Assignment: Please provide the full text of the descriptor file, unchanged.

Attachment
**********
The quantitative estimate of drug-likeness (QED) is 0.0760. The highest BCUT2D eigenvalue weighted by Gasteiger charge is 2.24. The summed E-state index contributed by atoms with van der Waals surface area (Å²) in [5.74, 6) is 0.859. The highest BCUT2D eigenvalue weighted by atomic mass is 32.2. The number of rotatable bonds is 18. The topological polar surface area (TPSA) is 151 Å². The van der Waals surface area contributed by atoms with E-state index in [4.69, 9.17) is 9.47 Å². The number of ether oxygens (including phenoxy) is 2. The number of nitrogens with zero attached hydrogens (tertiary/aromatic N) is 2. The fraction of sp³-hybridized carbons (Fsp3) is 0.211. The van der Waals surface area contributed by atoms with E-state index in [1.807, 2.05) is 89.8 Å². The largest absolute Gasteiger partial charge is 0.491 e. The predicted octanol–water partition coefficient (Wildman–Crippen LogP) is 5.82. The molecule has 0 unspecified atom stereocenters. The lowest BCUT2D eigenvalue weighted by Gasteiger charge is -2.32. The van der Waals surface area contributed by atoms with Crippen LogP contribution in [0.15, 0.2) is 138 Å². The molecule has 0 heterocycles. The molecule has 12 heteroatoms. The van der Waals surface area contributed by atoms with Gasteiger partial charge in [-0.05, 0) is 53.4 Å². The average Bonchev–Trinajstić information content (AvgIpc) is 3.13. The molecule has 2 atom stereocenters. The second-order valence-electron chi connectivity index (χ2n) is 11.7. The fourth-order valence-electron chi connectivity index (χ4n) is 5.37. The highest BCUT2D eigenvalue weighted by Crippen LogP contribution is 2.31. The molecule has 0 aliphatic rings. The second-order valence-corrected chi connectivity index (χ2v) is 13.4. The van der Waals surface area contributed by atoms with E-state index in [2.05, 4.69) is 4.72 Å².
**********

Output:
The quantitative estimate of drug-likeness (QED) is 0.0760. The highest BCUT2D eigenvalue weighted by Gasteiger charge is 2.24. The summed E-state index contributed by atoms with van der Waals surface area (Å²) in [5.74, 6) is 0.859. The highest BCUT2D eigenvalue weighted by atomic mass is 32.2. The number of rotatable bonds is 18. The topological polar surface area (TPSA) is 151 Å². The van der Waals surface area contributed by atoms with E-state index in [4.69, 9.17) is 9.47 Å². The number of ether oxygens (including phenoxy) is 2. The number of nitrogens with zero attached hydrogens (tertiary/aromatic N) is 2. The fraction of sp³-hybridized carbons (Fsp3) is 0.211. The van der Waals surface area contributed by atoms with E-state index in [1.807, 2.05) is 89.8 Å². The largest absolute Gasteiger partial charge is 0.491 e. The predicted octanol–water partition coefficient (Wildman–Crippen LogP) is 5.82. The molecule has 0 unspecified atom stereocenters. The lowest BCUT2D eigenvalue weighted by Gasteiger charge is -2.32. The van der Waals surface area contributed by atoms with Crippen LogP contribution in [0.15, 0.2) is 138 Å². The molecule has 0 heterocycles. The molecule has 12 heteroatoms. The van der Waals surface area contributed by atoms with Gasteiger partial charge in [-0.05, 0) is 53.4 Å². The average Bonchev–Trinajstić information content (AvgIpc) is 3.13. The molecule has 2 atom stereocenters. The second-order valence-electron chi connectivity index (χ2n) is 11.7. The fourth-order valence-electron chi connectivity index (χ4n) is 5.37. The highest BCUT2D eigenvalue weighted by Crippen LogP contribution is 2.31. The molecule has 0 aliphatic rings. The second-order valence-corrected chi connectivity index (χ2v) is 13.4. The van der Waals surface area contributed by atoms with E-state index in [2.05, 4.69) is 4.72 Å².